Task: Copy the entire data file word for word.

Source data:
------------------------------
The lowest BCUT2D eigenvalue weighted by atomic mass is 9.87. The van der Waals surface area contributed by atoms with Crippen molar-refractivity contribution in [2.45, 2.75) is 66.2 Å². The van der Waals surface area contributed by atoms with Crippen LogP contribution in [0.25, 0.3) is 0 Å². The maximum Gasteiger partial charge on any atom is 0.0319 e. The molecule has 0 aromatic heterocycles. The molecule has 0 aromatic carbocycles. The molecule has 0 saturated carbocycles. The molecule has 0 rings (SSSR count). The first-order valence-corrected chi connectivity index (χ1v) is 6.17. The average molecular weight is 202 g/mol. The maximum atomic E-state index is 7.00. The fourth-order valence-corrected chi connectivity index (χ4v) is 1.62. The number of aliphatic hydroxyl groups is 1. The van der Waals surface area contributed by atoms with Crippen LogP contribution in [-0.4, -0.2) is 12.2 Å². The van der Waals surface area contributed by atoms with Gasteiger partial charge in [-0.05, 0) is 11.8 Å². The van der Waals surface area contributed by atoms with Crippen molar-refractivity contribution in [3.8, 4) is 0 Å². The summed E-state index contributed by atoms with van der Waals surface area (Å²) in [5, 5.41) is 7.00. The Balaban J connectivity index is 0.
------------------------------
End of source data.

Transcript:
The lowest BCUT2D eigenvalue weighted by atomic mass is 9.87. The van der Waals surface area contributed by atoms with Crippen molar-refractivity contribution in [2.45, 2.75) is 66.2 Å². The van der Waals surface area contributed by atoms with Crippen LogP contribution in [0.25, 0.3) is 0 Å². The maximum Gasteiger partial charge on any atom is 0.0319 e. The molecule has 0 aromatic heterocycles. The molecule has 0 aromatic carbocycles. The molecule has 0 saturated carbocycles. The molecule has 0 rings (SSSR count). The first-order valence-corrected chi connectivity index (χ1v) is 6.17. The average molecular weight is 202 g/mol. The maximum atomic E-state index is 7.00. The fourth-order valence-corrected chi connectivity index (χ4v) is 1.62. The number of aliphatic hydroxyl groups is 1. The van der Waals surface area contributed by atoms with Crippen LogP contribution in [-0.4, -0.2) is 12.2 Å². The van der Waals surface area contributed by atoms with Gasteiger partial charge in [-0.05, 0) is 11.8 Å². The van der Waals surface area contributed by atoms with Crippen molar-refractivity contribution in [3.8, 4) is 0 Å². The summed E-state index contributed by atoms with van der Waals surface area (Å²) in [5, 5.41) is 7.00. The Balaban J connectivity index is 0.